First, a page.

When U.S. policymakers throw their weight around internationally, they may think their actions are justified – and perhaps in a narrow sense some are – but the U.S. also building up a reservoir of resentment and suspicion that hurts American interests in the long term, as ex-CIA analyst Paul R. Pillar explains.
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Sen. Barbara Mikulski and other defenders of CIA Director-nominee John Brennan say they are reassured by his Jesuit education at Fordham that he must be well-grounded in moral philosophy. But two Fordham alumni, Scott McDonald and Ray McGovern, disagree in this open letter to Mikulski.
Exclusive: A half century ago, President Eisenhower warned the American people about the “unwarranted influence” of a Military-Industrial Complex, but that influence still managed to pervade U.S. politics and policies. In a new book, ex-CIA analyst Melvin A. Goodman takes stock of those changes, Robert Parry reports.
From the Archive: The saying goes: “truth is the first casualty of war.” But it’s also true that war-time truth-tellers often end up as “collateral damage.” A new book, Inappropriate Conduct, tells the story of a World War II correspondent whose career was crushed by the intrigue he uncovered, as Don North reported in 2010.
With the Iraq invasion’s tenth anniversary just days away, one of its darkest legacies is how the perpetrators escaped accountability and how the innocent and the truth-tellers suffered punishment, including Pfc. Bradley Manning who acknowledges trying to expose war crimes, writes Marjorie Cohn.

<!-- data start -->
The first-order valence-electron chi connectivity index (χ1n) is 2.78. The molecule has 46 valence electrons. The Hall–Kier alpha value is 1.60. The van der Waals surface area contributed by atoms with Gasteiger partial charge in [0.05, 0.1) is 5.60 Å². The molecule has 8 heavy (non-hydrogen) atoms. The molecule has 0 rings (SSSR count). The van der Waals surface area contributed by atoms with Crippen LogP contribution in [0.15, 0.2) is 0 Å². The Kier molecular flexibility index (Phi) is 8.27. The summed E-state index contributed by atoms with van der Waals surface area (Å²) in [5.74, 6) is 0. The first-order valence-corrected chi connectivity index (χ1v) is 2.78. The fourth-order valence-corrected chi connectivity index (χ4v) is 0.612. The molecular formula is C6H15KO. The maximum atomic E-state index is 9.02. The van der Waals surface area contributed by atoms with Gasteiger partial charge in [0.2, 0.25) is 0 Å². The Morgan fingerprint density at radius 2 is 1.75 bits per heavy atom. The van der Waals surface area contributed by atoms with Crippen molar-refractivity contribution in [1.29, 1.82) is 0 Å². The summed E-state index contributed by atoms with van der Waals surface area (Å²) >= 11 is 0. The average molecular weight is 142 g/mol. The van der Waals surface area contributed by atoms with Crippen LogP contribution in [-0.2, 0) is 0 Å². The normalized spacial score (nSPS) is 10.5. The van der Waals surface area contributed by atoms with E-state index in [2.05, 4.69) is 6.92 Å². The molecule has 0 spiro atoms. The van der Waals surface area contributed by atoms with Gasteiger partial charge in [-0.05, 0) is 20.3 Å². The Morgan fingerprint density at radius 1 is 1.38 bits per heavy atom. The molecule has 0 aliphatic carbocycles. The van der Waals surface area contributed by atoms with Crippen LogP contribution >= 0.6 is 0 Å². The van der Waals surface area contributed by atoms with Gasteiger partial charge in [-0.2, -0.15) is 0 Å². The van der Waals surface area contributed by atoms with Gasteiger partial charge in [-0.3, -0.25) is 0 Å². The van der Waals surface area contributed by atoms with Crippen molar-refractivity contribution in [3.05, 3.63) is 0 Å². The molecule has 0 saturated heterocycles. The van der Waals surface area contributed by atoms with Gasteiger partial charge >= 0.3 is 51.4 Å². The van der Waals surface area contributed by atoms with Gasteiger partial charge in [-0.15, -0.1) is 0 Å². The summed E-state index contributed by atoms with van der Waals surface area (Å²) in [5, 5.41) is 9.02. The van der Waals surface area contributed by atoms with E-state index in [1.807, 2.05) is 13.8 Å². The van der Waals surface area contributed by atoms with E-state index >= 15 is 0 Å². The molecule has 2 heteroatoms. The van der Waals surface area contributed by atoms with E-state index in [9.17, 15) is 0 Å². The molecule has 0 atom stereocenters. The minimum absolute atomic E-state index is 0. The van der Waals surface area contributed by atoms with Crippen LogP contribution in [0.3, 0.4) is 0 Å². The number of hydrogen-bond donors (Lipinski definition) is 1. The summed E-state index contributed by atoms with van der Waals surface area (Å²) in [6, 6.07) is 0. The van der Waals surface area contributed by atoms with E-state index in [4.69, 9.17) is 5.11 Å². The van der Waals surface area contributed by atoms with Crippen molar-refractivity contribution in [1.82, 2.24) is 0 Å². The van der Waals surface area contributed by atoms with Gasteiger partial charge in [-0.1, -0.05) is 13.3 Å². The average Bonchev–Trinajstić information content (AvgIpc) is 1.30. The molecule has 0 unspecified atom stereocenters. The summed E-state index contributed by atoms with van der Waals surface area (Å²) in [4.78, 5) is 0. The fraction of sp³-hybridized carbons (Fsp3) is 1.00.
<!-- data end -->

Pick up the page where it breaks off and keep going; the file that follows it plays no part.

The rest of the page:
In the 1980s, the U.S. and its Saudi allies teamed up to funnel money and weapons to Afghan Islamists whose bloody “victory” set the stage for the Taliban and al-Qaeda. Now, the same team is heading back to work supporting Sunni rebels in Syria, as the Independent Institute’s Ivan Eland explains.
Exclusive: Behind today’s fight over government spending is a bigger struggle for U.S. democracy’s future, pitting the traditional white-ruled country against a new multicultural nation, or the Right’s Real America against Other America. To win, Real America must make Other America fail, says Robert Parry.
The neocons have lost ground within the Executive Branch, but continue to wield great influence in Congress and Washington opinion circles. That sway is revealed in the framing of debates on President George W. Bush’s power to torture and President Obama’s use of lethal drones, notes ex-FBI agent Coleen Rowley.
Exclusive: The Oscar for Best Picture went to Ben Affleck’s Argo, an escape-thriller set in post-revolutionary Iran. It hyped the drama and edged into propaganda. But Americans would have learned a lot more if Affleck had chosen the CIA coup in 1953 or the Republican chicanery in 1980, says Robert Parry.